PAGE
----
The New Zealand dollar is heading for a 0.8 percent gain against the greenback this week, having tested a post-float high 88.40 US cents, as the prospect of lower interest rates in the US stokes demand for higher-yielding assets.
The kiwi rose to 88.08 US cents at 5pm in Wellington from 87.38 cents on Friday in New York last week, and was little changed from 88.21 cents at 8am and 88.20 cents yesterday. The trade-weighted index was 81.85 at 5pm in Wellington from 81.91 yesterday, and is heading for a 0.7 percent weekly gain from 81.30 last Friday.
A BusinessDesk survey of 10 traders and strategists on Monday predicted the kiwi would trade between 86.40 US cents and 88.50 cents this week. Six predicted the kiwi would fall this week, while two expected it to gain and two said it would likely remain largely unchanged.
The local currency benefited from renewed investor appetite for riskier assets after minutes to the Federal Reserve's June policy meeting prompted speculation the central bank will keep interest rates near zero for longer than previously anticipated. New Zealand's interest rate track is on the way up, with the Reserve Bank already hiking the benchmark rate three times this year, and at 4.45 percent, the yield on New Zealand 10-year government bonds is 192 basis points higher than their US equivalent.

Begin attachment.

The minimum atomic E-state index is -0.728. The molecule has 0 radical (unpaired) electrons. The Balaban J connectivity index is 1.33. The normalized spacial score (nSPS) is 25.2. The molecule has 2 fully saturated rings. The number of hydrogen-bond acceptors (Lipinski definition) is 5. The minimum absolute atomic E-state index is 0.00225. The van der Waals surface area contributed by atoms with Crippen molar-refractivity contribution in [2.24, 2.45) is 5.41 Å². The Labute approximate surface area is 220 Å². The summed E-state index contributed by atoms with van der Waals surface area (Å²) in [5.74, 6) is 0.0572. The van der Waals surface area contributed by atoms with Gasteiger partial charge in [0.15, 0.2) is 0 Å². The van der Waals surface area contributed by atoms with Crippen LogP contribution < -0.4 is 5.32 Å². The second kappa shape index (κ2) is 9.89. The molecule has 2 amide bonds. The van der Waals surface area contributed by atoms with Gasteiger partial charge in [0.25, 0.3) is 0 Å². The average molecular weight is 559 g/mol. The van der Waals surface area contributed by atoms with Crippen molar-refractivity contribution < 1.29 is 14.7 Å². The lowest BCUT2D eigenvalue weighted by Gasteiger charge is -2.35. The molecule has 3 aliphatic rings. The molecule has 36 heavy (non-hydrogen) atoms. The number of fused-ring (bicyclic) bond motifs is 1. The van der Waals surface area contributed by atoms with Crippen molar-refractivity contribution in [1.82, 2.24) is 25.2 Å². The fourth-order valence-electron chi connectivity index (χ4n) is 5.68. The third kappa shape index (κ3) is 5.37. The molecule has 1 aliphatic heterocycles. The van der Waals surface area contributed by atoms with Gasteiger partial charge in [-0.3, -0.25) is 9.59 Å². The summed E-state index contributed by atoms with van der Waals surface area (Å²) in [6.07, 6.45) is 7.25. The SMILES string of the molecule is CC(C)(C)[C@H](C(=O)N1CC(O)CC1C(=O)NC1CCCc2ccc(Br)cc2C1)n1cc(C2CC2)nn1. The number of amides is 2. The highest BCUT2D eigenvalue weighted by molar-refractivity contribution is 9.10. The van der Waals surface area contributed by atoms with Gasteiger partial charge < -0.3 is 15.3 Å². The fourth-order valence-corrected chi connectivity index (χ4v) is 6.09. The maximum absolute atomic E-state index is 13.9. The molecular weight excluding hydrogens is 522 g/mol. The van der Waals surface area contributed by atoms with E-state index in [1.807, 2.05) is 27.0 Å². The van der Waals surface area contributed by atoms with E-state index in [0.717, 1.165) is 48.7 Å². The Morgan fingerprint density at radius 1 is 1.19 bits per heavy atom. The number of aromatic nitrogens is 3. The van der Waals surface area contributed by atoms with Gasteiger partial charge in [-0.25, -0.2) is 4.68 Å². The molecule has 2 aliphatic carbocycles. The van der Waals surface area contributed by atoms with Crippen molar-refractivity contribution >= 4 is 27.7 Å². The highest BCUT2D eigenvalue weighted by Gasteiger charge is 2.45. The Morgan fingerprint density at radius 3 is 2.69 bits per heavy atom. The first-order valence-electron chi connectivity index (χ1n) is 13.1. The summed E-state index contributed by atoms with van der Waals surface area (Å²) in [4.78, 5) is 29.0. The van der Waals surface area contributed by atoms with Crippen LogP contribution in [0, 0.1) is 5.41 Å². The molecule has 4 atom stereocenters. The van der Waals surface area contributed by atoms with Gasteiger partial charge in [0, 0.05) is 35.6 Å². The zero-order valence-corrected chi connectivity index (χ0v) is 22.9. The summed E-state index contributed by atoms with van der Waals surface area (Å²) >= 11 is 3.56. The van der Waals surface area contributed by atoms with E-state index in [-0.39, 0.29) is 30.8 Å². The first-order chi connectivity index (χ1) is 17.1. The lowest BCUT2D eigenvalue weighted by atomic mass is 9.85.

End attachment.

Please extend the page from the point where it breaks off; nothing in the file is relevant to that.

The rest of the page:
"High yielding currencies are what investors want, and being the highest of all the kiwi is the biggest one to gain," said Alex Hill, head of dealing at HiFX in Auckland. "We're just south of an all-time high and could look to be threatening that next week."
Government figures today showed food prices rose at an annual pace of 1.2 percent in June. The series accounts for almost a fifth of the consumers price index, and economists anticipate a 0.5 percent rise in second-quarter CPI. Traders will be watching New Zealand's second-quarter inflation figures next week to see whether the pace of rising prices will prompt the Reserve Bank to stick to its expected track for interest rate increases. Investors are pricing in 84 basis points of increases to the 3.25 percent official cash rate over the coming 12 months, according to the Overnight Index Swap curve.
The local currency traded at 64.75 euro cents at 5pm in Wellington from 64.64 cents yesterday as concerns that missed payments by one of Portugal's biggest banks may spread to other lenders in the region. The kiwi was little changed at 51.43 British pence from 51.42 pence yesterday.
The New Zealand dollar was almost unchanged at 93.81 Australian cents from 93.82 cents yesterday, and fell to 89.16 yen from 89.55 yen.